Panelists in the “Making it Personal” session discussed the clinical utility, comparative effectiveness implications and reimbursement for personalized medicine.
Tod Klinger, PhD of XDx, Inc. asserted that we are still in the early stages of personalized medicine since there is a need to determine how to link measurements with relevant clinical information for the patient to enable decision making.
Furthermore, there are many other questions that still need to be considered. Ellen Sheets, MD, of Predictive Biosciences, pointed out that it is generally assumed that patients want to know potential health problems that they may be confronted with in the future. And Pamela Munster, MD of the University of California at San Francisco added that insurers must reimburse for personalized medicine technologies, or they won’t be used anyways.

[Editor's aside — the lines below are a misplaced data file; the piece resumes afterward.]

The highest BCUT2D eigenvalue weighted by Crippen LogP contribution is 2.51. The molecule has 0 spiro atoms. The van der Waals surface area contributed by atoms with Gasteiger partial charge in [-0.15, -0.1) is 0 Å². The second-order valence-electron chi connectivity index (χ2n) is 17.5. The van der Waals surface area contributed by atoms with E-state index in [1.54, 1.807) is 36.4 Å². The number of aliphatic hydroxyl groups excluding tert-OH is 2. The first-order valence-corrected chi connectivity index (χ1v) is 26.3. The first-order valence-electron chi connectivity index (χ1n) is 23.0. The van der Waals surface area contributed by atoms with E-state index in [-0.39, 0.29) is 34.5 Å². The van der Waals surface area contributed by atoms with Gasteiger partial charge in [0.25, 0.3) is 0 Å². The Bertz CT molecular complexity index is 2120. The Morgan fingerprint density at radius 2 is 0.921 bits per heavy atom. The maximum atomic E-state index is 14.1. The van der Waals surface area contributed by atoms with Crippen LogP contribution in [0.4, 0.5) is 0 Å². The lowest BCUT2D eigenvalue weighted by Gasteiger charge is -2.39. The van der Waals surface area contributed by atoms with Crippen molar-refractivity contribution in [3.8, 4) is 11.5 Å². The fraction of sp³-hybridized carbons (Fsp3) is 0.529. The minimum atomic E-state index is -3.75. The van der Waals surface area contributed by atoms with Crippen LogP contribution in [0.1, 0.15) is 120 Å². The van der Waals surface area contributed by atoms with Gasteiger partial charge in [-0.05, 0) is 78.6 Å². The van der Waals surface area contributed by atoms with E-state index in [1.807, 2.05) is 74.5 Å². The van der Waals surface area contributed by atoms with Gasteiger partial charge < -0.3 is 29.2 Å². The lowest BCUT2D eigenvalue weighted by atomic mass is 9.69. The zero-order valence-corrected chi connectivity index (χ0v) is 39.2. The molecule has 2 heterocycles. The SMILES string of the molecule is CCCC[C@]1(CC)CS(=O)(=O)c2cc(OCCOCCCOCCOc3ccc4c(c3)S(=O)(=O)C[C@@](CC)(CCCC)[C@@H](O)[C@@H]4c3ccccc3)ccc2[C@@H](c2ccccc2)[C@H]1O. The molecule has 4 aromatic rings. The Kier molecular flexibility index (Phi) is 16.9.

Alessandra Cesano, MD, PhD of Nodality, asserted that another challenge is that there is not a lot of data on the clinical utility of personalized medicine.
The session was moderated by Ronald Lennox, DPhil, of CHL Medical Partners.